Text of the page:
Geothermal Energy Weekly brings you headlines from Alaska, California, Hawaii, and West Virginia.
*Alaska: USGS Study Shows Increased Potential on Akutan Island
*California: Cap-and-Trade to Grow in Second Year
*Hawaii: County to Direct Geothermal Asset Funds
*West Virginia: Geothermal Researcher Chosen for Presidential Award
A new study on Akutan Island, Alaska, shows more geothermal potential than previously thought. An abstract from the USGS authors states, “The springs now account for a heat output of ~29 MW, about an order of magnitude more than in 1981,” the date of the last study. USGS looked at chemical makeup and temperatures and concluded there is “a substantial geothermal resource on the island.”
Gov. Jerry Brown (D) of California has announced plans for proceeds from the state’s cap-and-trade sales, following the first full year of California’s program. The governor’s proposed allocation of the funds reflected the state’s focus on Sustainable Communities and Clean Transportation ($600 million), Energy Efficiency and Clean Energy ($140 million), and Natural Resources and Waste Diversion ($110 million). The cap-and-trade account is projected to grow to $850 million over the next fiscal year, and ARB will hold its next quarterly allowance auctions and reserve sales on February 19.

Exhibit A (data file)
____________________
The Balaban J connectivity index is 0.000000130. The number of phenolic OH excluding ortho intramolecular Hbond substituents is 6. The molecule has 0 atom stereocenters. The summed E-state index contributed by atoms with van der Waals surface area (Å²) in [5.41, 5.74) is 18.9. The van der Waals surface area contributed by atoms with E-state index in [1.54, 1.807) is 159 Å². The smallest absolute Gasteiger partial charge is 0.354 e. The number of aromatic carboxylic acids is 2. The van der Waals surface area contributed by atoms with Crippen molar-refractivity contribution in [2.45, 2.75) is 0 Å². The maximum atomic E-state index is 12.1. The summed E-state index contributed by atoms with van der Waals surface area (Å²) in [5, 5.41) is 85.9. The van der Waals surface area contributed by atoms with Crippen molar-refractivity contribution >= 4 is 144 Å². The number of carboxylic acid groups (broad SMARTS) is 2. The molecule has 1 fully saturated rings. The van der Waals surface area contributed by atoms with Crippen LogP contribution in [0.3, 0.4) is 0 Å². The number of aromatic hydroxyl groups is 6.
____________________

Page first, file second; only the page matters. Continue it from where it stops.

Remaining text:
January 1, 2014 also kicked off a new aspect of California’s carbon trading program: the linkage between the California and Quebec systems, meaning participants in the two programs can exchange carbon allowances and offset credits. A 2013 World Bank report, “Mapping Carbon Pricing Initiatives: Developments and Prospects,” identified over 40 national and 20 sub-national jurisdictions worldwide that have either implemented or are considering carbon pricing mechanisms, and found that existing or coming carbon pricing programs influence about 20% of global emissions.
On the Big Island of Hawai’i, the Windward Planning Commission voted to hire a claims adjuster who will direct geothermal asset funds (funds paid by Puna Geothermal Venture since 1995) toward studies such as further air monitoring and health impact assessments.
Brian Anderson, a West Virginia University chemical engineering professor who has done extensive research on geothermal systems as well as natural gas hydrates and thermodynamic modeling is being honored by President Obama for his work. The Department of Energy nominated Anderson for the Presidential Early Career Awards for Scientists and Engineers.